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Tuesday, 26 June 2012
Page: 7995

Mr BILLSON (Dunkley) (15:15): The small business community have been completely ignored by this Gillard government but are at the pointy end of the carbon tax. Nowhere has this government done any meaningful analysis on the impact of the world's largest carbon tax on the engine room of the Australian economy. If it were not bad enough for small business to be recording a 48 per cent increase in small business insolvencies over the last 12 months and a 95 per cent reduction in small business start-ups, an attack on enterprise, 14½ thousand employing small businesses now not employing Australians right across our continent—a reduction in the share of private sector workforce engaged by small business—the government comes up with a cunning plan, a plan that has no greater adverse impact on any sector of the economy than the small business community, and that is the carbon tax.

This was the carbon tax that small business was promised it would not have to face. Remember those infamous words: 'There shall be no carbon tax under a government I lead'? Those were the words of the Prime Minister seeking re-election. Yet, just a few short years later, here we are, facing the world's largest carbon tax and also facing a further attack on the small business community that this government just seem not to care about.

You heard today the confused message of the government. They were saying how wrong it was for the coalition to highlight that small businesses will be faced with higher costs, how their input costs will go up, how the cost of refrigerants will go through the roof, how the cost of their inputs will also go up and how the cost of fuel and other crucial components of a small business doing its business will go up under Labor's carbon tax. We were told: 'No, no; that is wrong. You are just frightening people.' Yet, when it suited, when it was convenient for the government to come at exactly the same topic from another angle and say, 'Oh but there is compensation to account for these cost increases'—arising from the carbon tax that they have just gone on saying that small business was not going to face—we get a completely contradictory story from the government.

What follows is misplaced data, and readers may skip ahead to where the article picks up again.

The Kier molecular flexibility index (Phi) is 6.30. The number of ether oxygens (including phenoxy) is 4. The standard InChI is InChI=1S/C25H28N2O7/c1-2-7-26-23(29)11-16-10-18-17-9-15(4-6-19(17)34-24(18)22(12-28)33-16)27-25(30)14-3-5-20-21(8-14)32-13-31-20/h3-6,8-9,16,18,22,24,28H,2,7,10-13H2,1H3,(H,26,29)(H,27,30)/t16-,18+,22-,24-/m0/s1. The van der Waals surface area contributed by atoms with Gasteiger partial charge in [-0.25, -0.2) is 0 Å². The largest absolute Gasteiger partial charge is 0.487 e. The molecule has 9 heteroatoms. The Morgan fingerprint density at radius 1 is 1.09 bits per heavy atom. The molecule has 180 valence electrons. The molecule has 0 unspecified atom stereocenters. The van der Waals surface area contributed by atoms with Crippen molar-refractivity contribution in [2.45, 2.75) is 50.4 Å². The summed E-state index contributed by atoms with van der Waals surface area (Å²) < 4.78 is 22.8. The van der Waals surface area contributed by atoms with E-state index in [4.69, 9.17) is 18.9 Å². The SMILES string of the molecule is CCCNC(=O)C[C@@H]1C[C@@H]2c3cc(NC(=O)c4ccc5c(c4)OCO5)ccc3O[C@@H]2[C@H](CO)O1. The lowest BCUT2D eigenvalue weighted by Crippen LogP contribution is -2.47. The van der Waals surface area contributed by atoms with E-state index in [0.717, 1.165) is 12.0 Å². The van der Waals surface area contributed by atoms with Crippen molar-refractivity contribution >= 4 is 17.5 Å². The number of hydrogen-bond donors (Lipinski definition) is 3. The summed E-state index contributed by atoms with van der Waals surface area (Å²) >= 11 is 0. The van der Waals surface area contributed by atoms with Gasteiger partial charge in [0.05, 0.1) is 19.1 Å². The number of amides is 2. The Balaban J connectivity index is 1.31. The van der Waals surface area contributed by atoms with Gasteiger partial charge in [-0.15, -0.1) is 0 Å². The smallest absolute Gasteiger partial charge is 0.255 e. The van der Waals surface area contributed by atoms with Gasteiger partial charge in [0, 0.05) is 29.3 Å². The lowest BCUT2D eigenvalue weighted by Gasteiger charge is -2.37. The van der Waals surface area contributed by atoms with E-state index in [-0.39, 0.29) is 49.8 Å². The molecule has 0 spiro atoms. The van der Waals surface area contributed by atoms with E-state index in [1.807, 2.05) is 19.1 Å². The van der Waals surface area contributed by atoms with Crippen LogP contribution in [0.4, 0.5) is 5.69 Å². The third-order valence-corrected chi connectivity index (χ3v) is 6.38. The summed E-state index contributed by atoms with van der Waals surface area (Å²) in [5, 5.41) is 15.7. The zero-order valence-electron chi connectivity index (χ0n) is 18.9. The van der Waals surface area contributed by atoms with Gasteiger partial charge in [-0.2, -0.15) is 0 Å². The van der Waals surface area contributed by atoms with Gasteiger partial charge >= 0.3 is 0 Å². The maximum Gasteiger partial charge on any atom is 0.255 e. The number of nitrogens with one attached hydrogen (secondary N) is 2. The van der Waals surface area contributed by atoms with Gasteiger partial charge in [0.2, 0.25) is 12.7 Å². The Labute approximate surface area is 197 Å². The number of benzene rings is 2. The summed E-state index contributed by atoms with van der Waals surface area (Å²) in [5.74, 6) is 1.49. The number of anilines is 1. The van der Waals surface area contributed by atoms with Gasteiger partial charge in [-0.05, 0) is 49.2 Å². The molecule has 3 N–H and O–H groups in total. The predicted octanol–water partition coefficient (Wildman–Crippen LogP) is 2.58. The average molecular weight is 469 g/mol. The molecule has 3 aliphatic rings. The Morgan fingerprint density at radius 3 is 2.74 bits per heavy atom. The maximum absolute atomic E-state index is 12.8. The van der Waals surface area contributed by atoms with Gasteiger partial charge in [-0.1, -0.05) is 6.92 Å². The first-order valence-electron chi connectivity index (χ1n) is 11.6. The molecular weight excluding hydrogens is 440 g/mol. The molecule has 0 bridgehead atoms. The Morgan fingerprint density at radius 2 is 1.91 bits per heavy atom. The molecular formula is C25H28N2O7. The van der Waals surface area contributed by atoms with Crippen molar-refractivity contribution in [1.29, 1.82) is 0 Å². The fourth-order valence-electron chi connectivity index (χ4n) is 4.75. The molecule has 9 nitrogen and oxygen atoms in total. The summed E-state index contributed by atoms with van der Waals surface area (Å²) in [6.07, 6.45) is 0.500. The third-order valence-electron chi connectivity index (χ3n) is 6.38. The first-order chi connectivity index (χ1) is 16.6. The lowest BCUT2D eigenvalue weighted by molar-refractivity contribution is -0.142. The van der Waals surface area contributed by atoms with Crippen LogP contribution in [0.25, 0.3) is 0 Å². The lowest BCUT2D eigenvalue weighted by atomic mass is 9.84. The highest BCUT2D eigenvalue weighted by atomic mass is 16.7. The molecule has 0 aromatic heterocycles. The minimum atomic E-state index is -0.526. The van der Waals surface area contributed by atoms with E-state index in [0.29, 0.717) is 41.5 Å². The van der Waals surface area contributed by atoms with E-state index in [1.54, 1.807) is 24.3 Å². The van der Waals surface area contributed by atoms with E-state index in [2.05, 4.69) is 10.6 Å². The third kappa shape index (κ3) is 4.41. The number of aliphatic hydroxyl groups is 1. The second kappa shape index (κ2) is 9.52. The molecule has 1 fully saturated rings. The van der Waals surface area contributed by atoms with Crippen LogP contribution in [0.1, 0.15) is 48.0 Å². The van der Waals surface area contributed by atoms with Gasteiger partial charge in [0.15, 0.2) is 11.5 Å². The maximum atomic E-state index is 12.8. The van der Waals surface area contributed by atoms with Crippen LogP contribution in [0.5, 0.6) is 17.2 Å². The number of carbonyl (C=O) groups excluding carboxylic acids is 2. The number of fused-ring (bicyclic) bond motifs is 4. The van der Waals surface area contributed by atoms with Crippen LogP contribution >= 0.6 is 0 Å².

Little wonder then that the small business community is completely bewildered by what the government is up to. Many took the government at its word that small businesses would not have to plan for a carbon tax. Yet here they are, confronted with the world's largest carbon tax. Small business heard week after week about the carve-outs, and the compensation that everyone was going to get, and how this would be such a soft landing of a carbon tax, only to find now that the only people to miss out on any direct support whatsoever are the small business community. They have not got any of the hush money that is being dished out to Alcoa. They have not got any of the bailouts—the 'Let's hope that the economic and employment consequences of the carbon tax can be pushed further away from its introduction date'—payments.

Mr Perrett: Madam Deputy Speaker, I rise on a point of order. The term 'hush money' was mentioned yesterday and it was found to be not appropriate language. I ask that it be withdrawn.

Mr Billson interjecting

The DEPUTY SPEAKER: The member for Dunkley does not have the call. The withdrawal of wording is often within the context. The member for Dunkley will be able to continue.

Mr BILLSON: Thank you, Sir. All the small business community—

The DEPUTY SPEAKER: 'Sir'? I think I might ask you to withdraw that!

Mr BILLSON: I am perpetually deferential! All the small business community have got is haranguing from this government—no direct assistance; just this verbal abuse that, if they dare put up their prices, they will have the full weight of the ACCC coming down on them and yet, at the same time, households are being told, 'Well, there might be price increases but we have compensated you for that.'

There has been no modelling done by this government on any impact of the carbon tax on any small business type or size, on any goods or services that they provide, on any different business structure, on any supply chain, where the carbon tax builds and builds and builds at every step along the way.